Jews have a responsibility to shelter the stranger

Rabbi Jonah Zinn serves Congregation Shaare Emeth and is a member of the St. Louis Rabbinical Association. 


My ancestors were wanderers. 

Abraham left his homeland and all that he knew in exchange for the promise of greatness and blessing for our people. 

Generations later a severe drought in Canaan led Jacob and his household to journey to Egypt. The Torah describes how in Egypt my people became great and very populous, followed by enslavement and, ultimately, redemption. For the 40 years that followed, we wandered in the desert en route to the Promised Land. 

Over the ensuing millennia my people made our home in lands across the globe, from Europe and North Africa to Asia, the Middle East and the Americas. We experienced great prosperity and profound struggle. At times, abundance was long lived, while other stops in our journey were short lived. Through all of it, we were ever aware, in our minds and in the depths of our souls, of this history of wandering and oppression. 

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My people’s collective memory leads us to feel an ongoing responsibility to migrants and refugees.

For many of my people, this sense of responsibility is also rooted in our personal stories and those of our families. Our stories tell of prejudice, discrimination and often much worse. These stories remind my people that we frequently found ourselves as outsiders, living on the margins of society as we struggled to be treated with dignity and respect.

This same sense of responsibility, which emanates from my people’s collective memory and our personal and family experiences, is also given voice in our sacred literature. The Torah portion this week implores us to this calling, saying: “You shall not wrong or oppress a stranger, for you were strangers in the land of Egypt.”

Rashbam (the French Rabbi Shmuel Ben Meir)  helps connect our personal and community experience to this commandment by observing that “you, better than anyone else, know that seeing that the oppression of strangers is a great wrong, the punishment for violating such a commandment is equally harsh.”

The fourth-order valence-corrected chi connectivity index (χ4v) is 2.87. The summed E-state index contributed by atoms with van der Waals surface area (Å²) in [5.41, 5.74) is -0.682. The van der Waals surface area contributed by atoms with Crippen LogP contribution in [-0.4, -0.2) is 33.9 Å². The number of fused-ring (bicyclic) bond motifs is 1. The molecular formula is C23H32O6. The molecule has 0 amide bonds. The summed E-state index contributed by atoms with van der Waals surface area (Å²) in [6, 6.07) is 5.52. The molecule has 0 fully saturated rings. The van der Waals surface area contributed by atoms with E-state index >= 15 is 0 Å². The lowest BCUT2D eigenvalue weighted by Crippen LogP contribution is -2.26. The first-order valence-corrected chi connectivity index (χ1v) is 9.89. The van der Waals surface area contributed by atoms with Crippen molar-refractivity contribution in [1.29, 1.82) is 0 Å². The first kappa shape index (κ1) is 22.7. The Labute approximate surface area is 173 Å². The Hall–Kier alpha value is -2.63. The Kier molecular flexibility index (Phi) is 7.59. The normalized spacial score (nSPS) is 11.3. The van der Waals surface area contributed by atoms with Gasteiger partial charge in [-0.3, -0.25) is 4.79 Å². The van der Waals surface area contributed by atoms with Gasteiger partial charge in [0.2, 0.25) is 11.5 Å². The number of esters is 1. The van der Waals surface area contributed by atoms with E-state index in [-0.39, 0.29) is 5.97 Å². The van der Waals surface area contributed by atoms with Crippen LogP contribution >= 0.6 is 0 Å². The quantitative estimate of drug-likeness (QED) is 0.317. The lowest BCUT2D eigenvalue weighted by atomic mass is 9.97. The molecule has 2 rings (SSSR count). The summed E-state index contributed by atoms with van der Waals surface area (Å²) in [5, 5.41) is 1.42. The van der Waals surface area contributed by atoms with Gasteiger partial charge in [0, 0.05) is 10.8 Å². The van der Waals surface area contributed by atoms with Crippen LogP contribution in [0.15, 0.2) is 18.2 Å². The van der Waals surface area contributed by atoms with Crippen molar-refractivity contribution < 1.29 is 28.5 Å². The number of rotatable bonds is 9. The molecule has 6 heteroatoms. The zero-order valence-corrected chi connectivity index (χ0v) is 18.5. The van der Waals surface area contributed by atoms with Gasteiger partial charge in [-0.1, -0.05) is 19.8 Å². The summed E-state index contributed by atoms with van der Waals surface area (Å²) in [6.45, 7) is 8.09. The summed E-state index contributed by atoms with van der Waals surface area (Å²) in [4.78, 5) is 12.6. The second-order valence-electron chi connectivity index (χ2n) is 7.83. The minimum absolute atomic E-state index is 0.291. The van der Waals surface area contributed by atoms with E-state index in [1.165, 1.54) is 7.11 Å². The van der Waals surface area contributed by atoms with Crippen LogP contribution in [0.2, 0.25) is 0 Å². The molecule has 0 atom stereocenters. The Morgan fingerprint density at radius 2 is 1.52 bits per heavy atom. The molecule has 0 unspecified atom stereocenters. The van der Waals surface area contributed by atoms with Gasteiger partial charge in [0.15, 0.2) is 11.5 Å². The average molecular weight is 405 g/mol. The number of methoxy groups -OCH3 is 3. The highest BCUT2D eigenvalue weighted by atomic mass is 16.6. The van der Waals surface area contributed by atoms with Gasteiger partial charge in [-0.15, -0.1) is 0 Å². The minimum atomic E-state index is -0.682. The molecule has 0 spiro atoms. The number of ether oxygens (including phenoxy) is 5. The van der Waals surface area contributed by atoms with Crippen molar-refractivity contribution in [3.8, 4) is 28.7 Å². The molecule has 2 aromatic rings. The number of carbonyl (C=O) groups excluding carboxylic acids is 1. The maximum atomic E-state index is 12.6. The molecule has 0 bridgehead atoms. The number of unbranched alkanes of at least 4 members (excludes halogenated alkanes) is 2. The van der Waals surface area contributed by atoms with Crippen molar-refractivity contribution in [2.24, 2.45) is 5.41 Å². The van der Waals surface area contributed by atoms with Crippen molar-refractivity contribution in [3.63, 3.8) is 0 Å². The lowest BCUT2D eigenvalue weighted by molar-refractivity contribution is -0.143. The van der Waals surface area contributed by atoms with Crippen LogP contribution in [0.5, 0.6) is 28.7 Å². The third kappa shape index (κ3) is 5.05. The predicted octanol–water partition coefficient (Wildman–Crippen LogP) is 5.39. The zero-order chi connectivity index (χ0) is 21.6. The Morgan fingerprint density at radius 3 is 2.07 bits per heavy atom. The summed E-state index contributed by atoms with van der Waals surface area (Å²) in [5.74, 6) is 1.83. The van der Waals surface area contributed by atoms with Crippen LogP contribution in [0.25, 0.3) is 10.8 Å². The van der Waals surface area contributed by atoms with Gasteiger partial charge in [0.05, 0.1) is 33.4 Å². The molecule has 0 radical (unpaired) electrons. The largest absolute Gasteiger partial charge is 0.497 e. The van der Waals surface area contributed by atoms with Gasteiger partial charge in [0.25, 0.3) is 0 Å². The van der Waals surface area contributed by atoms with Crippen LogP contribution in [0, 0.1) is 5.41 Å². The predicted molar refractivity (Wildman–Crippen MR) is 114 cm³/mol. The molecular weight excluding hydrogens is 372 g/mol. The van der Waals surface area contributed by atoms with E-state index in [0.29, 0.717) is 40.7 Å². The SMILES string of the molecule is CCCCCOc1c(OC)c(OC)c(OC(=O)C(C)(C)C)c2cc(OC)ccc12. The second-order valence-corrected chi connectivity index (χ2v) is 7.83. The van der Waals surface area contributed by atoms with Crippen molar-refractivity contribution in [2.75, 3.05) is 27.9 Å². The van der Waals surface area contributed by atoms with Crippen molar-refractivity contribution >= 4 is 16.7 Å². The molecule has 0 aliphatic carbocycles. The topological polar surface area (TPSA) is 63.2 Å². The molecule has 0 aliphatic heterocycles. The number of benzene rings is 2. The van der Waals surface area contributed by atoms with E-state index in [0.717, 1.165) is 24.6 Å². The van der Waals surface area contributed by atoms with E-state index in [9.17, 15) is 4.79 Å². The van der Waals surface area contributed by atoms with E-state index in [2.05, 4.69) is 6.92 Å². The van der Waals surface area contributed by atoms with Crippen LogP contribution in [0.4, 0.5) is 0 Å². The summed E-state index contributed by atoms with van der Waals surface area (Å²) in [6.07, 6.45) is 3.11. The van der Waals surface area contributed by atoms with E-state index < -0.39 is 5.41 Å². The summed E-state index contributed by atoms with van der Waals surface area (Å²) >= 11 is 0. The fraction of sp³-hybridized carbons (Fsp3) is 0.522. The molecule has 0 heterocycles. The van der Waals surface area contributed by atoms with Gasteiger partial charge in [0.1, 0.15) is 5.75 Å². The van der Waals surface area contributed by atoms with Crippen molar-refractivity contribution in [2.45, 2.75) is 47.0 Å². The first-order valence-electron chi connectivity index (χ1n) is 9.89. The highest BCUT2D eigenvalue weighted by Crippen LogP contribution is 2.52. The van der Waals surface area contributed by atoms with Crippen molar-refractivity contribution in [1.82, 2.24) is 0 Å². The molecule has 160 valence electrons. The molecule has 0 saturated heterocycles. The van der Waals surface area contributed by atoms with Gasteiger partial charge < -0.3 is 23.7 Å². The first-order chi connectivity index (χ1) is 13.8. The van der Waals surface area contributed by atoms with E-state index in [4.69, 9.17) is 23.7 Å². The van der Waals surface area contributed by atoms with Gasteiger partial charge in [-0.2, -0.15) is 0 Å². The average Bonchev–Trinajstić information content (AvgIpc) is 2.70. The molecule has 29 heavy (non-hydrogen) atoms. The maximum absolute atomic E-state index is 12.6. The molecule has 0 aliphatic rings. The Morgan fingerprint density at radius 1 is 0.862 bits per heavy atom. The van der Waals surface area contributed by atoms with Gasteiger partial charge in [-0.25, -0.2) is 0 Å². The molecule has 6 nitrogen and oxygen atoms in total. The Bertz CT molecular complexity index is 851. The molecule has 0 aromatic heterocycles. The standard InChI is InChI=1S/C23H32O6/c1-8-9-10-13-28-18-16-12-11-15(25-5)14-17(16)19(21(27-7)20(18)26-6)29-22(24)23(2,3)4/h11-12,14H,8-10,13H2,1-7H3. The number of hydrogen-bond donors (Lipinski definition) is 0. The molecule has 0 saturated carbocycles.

Given this powerful connection it is no wonder that the Talmud points out that the Torah warns us 36 times about proper behavior toward the stranger.

This responsibility calls us in many different ways. In the most direct sense, it reminds us to speak up for migrants and refugees, an action that is particularly important during this period in history.

We have a responsibility to speak out against the Israeli government’s move to expel nearly 40,000 asylum seekers in the country. Primarily from Eritrea and Sudan, these men, women and children are likely to face imprisonment, indefinite military conscription, additional expulsion, physical harm or even death if they are deported. 

The Reform Movement observed in a statement on this issue  that while it is not reasonable to expect Israel to accept an indefinite number of newcomers, Israel does have the ability to assist and absorb the asylum seekers already in the country. 

“The real threat to its Jewish character,” the statement observes,  “is the refusal to provide shelter to the persecuted.”

Similarly, we have a responsibility to speak out for the 800,000 immigrant youths in danger of detention and deportation because of President Donald Trump’s administration’s decision to rescind the Deferred Action for Childhood Arrivals (DACA) program. Congress must act now to protect the young people  affected by the potential end of DACA. 

We have a responsibility to push for such legislation and take action to welcome the stranger into our midst.

Our ancestors were wanderers. Today, we find ourselves in a position to help those in need of protection. Our Torah portion this week is a stark reminder of this obligation.